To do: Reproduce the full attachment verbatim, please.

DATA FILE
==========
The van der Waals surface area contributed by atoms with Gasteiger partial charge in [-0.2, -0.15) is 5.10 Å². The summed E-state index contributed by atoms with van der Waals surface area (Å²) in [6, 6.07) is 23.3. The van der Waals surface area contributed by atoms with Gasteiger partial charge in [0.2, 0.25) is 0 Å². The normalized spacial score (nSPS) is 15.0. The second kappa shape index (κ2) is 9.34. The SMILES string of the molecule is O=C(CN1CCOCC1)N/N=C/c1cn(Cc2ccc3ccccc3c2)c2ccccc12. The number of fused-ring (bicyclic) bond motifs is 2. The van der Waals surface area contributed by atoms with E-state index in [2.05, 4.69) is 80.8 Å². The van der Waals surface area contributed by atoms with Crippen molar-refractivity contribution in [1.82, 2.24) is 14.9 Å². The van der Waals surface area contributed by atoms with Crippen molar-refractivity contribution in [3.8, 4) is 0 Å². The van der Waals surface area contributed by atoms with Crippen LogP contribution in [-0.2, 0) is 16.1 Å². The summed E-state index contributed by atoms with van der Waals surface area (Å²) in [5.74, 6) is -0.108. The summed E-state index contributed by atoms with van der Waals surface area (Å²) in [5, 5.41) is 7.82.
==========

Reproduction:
The van der Waals surface area contributed by atoms with Gasteiger partial charge in [-0.2, -0.15) is 5.10 Å². The summed E-state index contributed by atoms with van der Waals surface area (Å²) in [6, 6.07) is 23.3. The van der Waals surface area contributed by atoms with Gasteiger partial charge in [0.2, 0.25) is 0 Å². The normalized spacial score (nSPS) is 15.0. The second kappa shape index (κ2) is 9.34. The SMILES string of the molecule is O=C(CN1CCOCC1)N/N=C/c1cn(Cc2ccc3ccccc3c2)c2ccccc12. The number of fused-ring (bicyclic) bond motifs is 2. The van der Waals surface area contributed by atoms with E-state index in [2.05, 4.69) is 80.8 Å². The van der Waals surface area contributed by atoms with Crippen molar-refractivity contribution in [1.82, 2.24) is 14.9 Å². The van der Waals surface area contributed by atoms with Crippen molar-refractivity contribution in [3.8, 4) is 0 Å². The van der Waals surface area contributed by atoms with Crippen LogP contribution in [-0.2, 0) is 16.1 Å². The summed E-state index contributed by atoms with van der Waals surface area (Å²) in [5.74, 6) is -0.108. The summed E-state index contributed by atoms with van der Waals surface area (Å²) in [5, 5.41) is 7.82.